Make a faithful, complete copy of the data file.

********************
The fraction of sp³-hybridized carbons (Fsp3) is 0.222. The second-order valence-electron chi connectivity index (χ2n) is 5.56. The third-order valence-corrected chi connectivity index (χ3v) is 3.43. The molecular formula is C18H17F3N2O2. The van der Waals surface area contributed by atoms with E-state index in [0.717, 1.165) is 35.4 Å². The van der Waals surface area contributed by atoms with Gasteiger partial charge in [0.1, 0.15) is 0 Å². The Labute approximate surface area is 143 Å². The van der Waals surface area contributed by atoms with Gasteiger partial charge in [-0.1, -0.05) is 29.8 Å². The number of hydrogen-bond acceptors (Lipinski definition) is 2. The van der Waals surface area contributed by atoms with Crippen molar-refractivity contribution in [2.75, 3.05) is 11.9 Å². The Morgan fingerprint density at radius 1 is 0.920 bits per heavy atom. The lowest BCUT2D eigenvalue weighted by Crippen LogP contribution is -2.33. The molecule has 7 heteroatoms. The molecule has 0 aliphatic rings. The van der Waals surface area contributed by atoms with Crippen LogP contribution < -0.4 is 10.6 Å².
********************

The fraction of sp³-hybridized carbons (Fsp3) is 0.222. The second-order valence-electron chi connectivity index (χ2n) is 5.56. The third-order valence-corrected chi connectivity index (χ3v) is 3.43. The molecular formula is C18H17F3N2O2. The van der Waals surface area contributed by atoms with E-state index in [0.717, 1.165) is 35.4 Å². The van der Waals surface area contributed by atoms with Gasteiger partial charge in [0.1, 0.15) is 0 Å². The Labute approximate surface area is 143 Å². The van der Waals surface area contributed by atoms with Gasteiger partial charge in [-0.1, -0.05) is 29.8 Å². The number of hydrogen-bond acceptors (Lipinski definition) is 2. The van der Waals surface area contributed by atoms with Crippen molar-refractivity contribution in [2.75, 3.05) is 11.9 Å². The Morgan fingerprint density at radius 1 is 0.920 bits per heavy atom. The lowest BCUT2D eigenvalue weighted by Crippen LogP contribution is -2.33. The molecule has 7 heteroatoms. The molecule has 0 aliphatic rings. The van der Waals surface area contributed by atoms with Crippen LogP contribution < -0.4 is 10.6 Å².